How often are you truly alone with your thoughts? In today’s world of constant social media dialogue and 24 hour news, having that type of mental quiet is rare, but heading out alone on two wheels gives you the opportunity to reclaim some headspace. A solo motorbike trip is an uniquely thrilling experience.
Everyone should experience travelling alone at least once in their lifetime. The prospect can be daunting, especially for a first-timer, but the rewards are so worth it. As with most things in life, preparation is the key to success. Taking a few simple steps ahead of setting out can put your mind at ease and help you to have a safe, comfortable journey so you can concentrate on the adventure ahead…
Heading out alone. Image licensed under Creative Commons.
Plan Your Route
Tempting as it can be to see where the wind blows you, setting out a route ahead of time is important for a number of reasons – first of all, safety. You should let at least one person know where you’re going and the route you plan to follow, especially if you’re wanting to have a digital detox as you travel.
Second, knowing a destination and a distance lets you pre-book accomodation at your stops. There’s nothing better at the end of a long day’s ride than knowing a comfy bed awaits. Once you have your route, you can use it to map out where to stay and book online to find the best located stops – so if you’re planning a tour of the Great Lakes you can book ahead at that hotel in Schaumburg, Illinois. This will also help you save money and plan a budget, rather than being held to ransom and trying to find a bed for the night.
Learn To Pack Light
Even with great luggage carriers for your motorbike, space will be at a premium. Maximise what you can carry with tail bags and tank bags, as well as panniers, and invest in a high quality, large capacity rucksack as well. Buying too cheaply here can be a false economy – you need something study that can stand up to some wear and tear. When packing, make a list so you don’t overpack. Choose light layers of clothing that can be adapted to all weathers – light cotton t-shirts, riding pants, a fleece etc – and choose disposable travel options for toiletries like wet wipes and sachets of shower gel. Don’t carry lots of changes of clothes- find a laundromat along the way instead.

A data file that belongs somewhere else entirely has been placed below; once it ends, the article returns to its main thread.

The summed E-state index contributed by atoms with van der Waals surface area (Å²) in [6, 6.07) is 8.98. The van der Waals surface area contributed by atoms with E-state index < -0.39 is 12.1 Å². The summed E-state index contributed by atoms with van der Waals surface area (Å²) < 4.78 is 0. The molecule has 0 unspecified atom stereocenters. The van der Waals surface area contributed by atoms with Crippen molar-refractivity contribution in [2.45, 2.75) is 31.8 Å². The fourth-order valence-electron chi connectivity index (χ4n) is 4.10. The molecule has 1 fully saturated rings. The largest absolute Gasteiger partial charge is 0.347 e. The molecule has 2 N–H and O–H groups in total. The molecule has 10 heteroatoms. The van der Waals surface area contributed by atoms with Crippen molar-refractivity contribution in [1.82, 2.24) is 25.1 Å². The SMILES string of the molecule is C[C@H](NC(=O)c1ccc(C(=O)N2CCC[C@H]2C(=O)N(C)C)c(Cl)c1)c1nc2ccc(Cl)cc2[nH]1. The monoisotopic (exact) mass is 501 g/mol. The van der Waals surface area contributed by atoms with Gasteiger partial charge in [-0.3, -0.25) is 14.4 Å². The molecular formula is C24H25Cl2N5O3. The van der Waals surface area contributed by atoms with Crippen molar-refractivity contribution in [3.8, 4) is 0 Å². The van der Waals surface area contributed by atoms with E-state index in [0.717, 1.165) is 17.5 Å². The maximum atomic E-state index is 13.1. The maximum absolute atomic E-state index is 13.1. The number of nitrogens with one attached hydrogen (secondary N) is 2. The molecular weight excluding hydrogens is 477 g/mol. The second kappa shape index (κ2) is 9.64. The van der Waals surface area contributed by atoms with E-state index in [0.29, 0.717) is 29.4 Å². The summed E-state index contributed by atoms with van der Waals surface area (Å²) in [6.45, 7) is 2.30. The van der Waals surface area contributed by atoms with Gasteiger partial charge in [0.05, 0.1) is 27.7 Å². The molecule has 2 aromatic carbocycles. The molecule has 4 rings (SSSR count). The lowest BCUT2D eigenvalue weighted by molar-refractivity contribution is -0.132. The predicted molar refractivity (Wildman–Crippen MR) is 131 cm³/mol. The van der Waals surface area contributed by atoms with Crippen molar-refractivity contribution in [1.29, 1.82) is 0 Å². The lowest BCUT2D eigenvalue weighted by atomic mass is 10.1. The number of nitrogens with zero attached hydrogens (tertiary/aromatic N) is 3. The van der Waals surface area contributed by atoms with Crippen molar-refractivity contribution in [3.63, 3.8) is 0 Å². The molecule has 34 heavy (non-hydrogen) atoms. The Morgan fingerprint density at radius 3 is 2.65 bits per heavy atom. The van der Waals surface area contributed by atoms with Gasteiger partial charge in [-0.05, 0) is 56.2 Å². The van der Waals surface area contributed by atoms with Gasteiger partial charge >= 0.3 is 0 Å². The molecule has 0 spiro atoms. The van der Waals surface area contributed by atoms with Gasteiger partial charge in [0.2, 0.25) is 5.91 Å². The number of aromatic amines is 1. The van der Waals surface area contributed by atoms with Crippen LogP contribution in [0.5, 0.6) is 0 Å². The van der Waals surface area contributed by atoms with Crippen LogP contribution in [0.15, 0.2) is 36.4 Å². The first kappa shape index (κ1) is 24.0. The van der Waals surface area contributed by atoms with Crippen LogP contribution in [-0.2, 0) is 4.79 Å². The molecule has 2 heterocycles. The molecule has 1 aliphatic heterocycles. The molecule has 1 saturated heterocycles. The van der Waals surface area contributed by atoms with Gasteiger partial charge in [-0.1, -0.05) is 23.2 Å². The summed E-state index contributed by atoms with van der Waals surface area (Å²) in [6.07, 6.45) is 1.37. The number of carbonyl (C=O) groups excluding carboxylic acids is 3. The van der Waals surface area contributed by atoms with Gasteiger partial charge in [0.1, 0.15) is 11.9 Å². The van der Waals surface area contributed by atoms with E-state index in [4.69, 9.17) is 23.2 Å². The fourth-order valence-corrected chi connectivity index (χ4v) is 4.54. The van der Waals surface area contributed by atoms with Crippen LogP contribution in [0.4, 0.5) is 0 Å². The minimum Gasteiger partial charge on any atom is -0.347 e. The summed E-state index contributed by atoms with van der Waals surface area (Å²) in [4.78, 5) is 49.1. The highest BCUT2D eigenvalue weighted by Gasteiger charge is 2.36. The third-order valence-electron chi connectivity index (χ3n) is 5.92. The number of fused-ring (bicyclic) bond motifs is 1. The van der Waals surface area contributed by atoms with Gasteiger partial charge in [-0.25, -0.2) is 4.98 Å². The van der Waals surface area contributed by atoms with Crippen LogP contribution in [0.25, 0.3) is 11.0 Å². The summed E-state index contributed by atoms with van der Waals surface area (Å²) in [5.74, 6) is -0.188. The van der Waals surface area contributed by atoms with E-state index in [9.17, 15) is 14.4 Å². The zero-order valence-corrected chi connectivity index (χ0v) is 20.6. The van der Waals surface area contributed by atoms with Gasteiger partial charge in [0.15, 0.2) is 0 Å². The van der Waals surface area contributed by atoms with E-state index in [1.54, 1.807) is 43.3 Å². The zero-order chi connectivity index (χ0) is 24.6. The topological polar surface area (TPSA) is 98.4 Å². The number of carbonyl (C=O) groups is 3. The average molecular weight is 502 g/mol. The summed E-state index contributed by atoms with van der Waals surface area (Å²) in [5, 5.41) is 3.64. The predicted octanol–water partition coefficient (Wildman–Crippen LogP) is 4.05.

Know Your Bike
Travelling long distances on two wheels, you need to know your bike inside out and be able to trust it. If it’s your own, it my be worth considering some pre-trip modifications for comfort. If you are renting a motorbike, do your research into what model best suits the demands of your route, and find one you can handle easily, especially if it’s your first solo road trip. Comfort is key as you want a smooth ride with the minimum of disruption.
With a little foresight and planning, you can have the most incredible adventure seeing the world on two wheels.